Waldheim, we Jews will get the blame.” Still, although national polls last week showed that the Waldheim affair was the topic Austrians were talking about most, those same polls showed that few Austrians were discussing the Anschluss itself. Indeed, until the Waldheim affair erupted, Austria appeared to have largely forgotten that period of its history while it kept a comfortably— and respectably—low profile on the world stage. A Gallup poll taken six months ago disclosed that few young

people had any knowledge of the Anschluss period. For 42 per cent of respondents under 30, the anniversary date had no special significance. And 62 per cent said that if they had been alive at the time, they would have approved the annexation or adapted to it. In fact, 41 per cent said that they did not know if their families had been pro-Nazi. Among respondents over 65, 31 per cent admitted they were pro-Nazi at the time, while 54 per cent claimed to have been against the regime.

Prosperous: Modern Austria is far different from the country Hitler annexed in 1938—torn as it was by unemployment, poverty and murderous quarrels between left-wing and rightwing political movements. The Austria of the 1980s clearly takes pride in appearing tidy, prosperous, hardworking, clean and placid, almost a carbon copy of neighboring Switzerland, but with a richer cultural heritage.

In fact, Austria is poorer than some of its neighbors to the west. Its GNP per capita in 1986 was $17,000, compared with $20,000 for West Germany and $18,000 for France. And the Roman Catholic Church—to which 85 per cent of Austrians belong—is perhaps more influential in Austria than in any other Western European country except Ireland.

The new Austria—known as the

Second Republic—grew out of the 1955 State Treaty that ended the postwar joint occupation by Britain, the United States, France and the Soviet Union. Historians still debate the reasons that the Soviets pulled out. Many now say that then-Soviet leader Nikita Khrushchev, in the midst of his celebrated diplomatic thaw in 1955, wanted to make a goodwill gesture toward the West, and that Moscow did not need Austria as a buffer between the Soviet Union and the West because Hungary and Czechoslovakia already stood in the way.

Affair: The State Treaty imposed neutrality upon Austria.

As a result, although in theory the Austrians enjoy full independence, their sovereignty is limited. The type and range of their armaments are strictly limited and, in practice, the Soviet Union also holds a veto over Austrian foreign policy.

When, in 1964, Austria tried to join the European Common Market, the Kremlin blocked it.

Earlier this year, as Austria again looked toward the EEC, the Soviet ambassador in Vienna warned that full membership would not be “compatible” J with Austria’s neutrality. 5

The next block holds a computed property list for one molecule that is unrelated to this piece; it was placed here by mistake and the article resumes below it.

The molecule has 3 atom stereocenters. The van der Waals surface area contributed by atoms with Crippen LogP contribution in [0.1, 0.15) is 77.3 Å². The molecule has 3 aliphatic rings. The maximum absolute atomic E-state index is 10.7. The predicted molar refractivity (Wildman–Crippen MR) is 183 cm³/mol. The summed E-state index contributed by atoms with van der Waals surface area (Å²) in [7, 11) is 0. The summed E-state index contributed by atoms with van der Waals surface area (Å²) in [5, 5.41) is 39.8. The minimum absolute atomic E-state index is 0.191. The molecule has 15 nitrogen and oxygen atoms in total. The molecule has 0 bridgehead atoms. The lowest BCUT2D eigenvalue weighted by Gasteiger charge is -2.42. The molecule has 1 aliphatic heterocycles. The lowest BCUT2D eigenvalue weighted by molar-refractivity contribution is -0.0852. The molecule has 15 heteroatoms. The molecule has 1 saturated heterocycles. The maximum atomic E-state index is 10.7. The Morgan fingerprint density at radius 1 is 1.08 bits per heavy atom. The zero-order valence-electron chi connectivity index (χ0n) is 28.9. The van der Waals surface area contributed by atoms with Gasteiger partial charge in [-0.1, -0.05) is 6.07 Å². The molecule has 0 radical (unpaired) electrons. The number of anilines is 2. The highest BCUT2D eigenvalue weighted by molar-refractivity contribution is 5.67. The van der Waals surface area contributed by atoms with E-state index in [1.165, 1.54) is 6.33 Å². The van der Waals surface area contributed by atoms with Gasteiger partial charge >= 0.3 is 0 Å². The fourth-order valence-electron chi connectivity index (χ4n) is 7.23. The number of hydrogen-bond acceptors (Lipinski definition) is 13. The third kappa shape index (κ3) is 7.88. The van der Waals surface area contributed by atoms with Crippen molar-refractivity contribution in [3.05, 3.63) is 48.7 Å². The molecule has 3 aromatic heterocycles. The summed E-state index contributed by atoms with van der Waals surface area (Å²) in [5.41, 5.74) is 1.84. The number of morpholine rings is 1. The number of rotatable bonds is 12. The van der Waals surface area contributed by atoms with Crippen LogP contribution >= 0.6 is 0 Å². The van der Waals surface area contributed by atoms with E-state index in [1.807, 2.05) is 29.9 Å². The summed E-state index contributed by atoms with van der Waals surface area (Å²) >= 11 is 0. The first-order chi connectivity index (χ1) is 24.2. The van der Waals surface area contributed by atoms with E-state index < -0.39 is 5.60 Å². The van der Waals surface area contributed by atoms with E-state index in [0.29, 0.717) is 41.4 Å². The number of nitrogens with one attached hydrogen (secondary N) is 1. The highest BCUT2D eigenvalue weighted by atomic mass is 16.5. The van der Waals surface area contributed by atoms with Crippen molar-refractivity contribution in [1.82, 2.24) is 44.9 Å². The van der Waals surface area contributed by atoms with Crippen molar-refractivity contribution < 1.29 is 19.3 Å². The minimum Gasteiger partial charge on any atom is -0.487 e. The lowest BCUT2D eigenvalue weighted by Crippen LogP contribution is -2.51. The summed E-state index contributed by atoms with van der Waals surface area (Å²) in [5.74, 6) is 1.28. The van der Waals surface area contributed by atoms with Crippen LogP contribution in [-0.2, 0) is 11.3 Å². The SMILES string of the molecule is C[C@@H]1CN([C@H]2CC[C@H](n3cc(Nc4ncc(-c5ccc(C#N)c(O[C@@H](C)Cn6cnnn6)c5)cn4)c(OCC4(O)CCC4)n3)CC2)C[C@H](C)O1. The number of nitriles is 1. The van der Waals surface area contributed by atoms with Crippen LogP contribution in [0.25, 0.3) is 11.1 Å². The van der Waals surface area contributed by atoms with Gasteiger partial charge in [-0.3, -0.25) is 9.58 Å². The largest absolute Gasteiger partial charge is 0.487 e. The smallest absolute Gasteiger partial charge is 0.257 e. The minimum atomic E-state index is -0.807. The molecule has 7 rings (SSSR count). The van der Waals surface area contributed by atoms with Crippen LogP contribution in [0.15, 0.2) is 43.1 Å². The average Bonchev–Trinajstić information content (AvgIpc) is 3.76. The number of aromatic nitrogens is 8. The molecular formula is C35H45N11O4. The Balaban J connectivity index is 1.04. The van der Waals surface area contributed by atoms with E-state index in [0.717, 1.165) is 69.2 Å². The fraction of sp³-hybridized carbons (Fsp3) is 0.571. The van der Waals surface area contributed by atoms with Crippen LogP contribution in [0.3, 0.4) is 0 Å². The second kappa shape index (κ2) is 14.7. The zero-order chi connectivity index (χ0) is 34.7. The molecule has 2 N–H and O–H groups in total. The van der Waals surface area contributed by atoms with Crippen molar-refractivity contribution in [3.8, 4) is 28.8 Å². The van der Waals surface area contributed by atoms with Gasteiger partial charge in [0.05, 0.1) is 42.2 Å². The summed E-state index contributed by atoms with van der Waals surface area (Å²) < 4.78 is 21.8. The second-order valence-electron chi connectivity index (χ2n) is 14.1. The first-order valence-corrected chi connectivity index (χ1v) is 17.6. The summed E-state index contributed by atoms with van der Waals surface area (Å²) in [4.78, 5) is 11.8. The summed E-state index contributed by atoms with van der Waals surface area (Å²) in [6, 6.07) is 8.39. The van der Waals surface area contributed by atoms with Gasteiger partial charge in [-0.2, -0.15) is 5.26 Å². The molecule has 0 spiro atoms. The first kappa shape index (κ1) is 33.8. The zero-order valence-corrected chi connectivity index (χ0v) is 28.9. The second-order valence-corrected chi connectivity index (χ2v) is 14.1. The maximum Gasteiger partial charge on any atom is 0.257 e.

But Austria’s politics are o now dominated by the Wald2 heim affair. In the past two years most Western leaders, including Canada’s Brian Mulroney, have indicated that they would not receive the Austrian head of state should he wish to visit. Last year the U.S. justice department put Waldheim’s name on its so-called watch list of undesirable foreigners, in effect banning him from entering the United States.

As Austria prepared its commemoration of the Anschluss last week, many ordinary Austrians seemed unwilling to talk about the Waldheim affair. But Gerd Schleier, a 45-yearold brewer, clearly reflected widespread emotions when he said: “There are thousands of people walking the streets with worse on their conscience. Why hound a man for something he may have done 45 years ago? We must drop the curtain on the past somewhere.” Others saw no reason for Waldheim to resign the presidency. “If he had personally killed civilians or Jews, I’d be the first to want him to go,” declared Maria Diglas, a 17-year-old at the Kundmann Lane high school. “But concealing his past doesn’t seem all that awful a sin.” However, another girl at the school, who would not give her name, coun-

tered, “He had no business standing for election if he wasn’t 100-per-cent clean.” And Homeyer, of the leftist Green Party, said, “They’ve caught him lying, and how many other lies has he invented over the years?”

Underlying the gravity of the current controversy is evidence that the Waldheim controversy has awoken Austria’s old demon of anti-Semi-

tism. Some outbursts have been direct and ugly: last month a provincial governor, Martin Purtscher, asked of Edgar Bronfman, Canadian president of the World Jewish Congress, “Has he not learned the lessons about what happened to his people?” And former foreign minister Karl Gruber last month rejected the findings of the historians’ commission, claiming—incorrectly—that all six members were “socialists” or “Jews.” But most attacks are more subtle. Waldheim himself has blamed a “foreign conspiracy” for the campaign against him.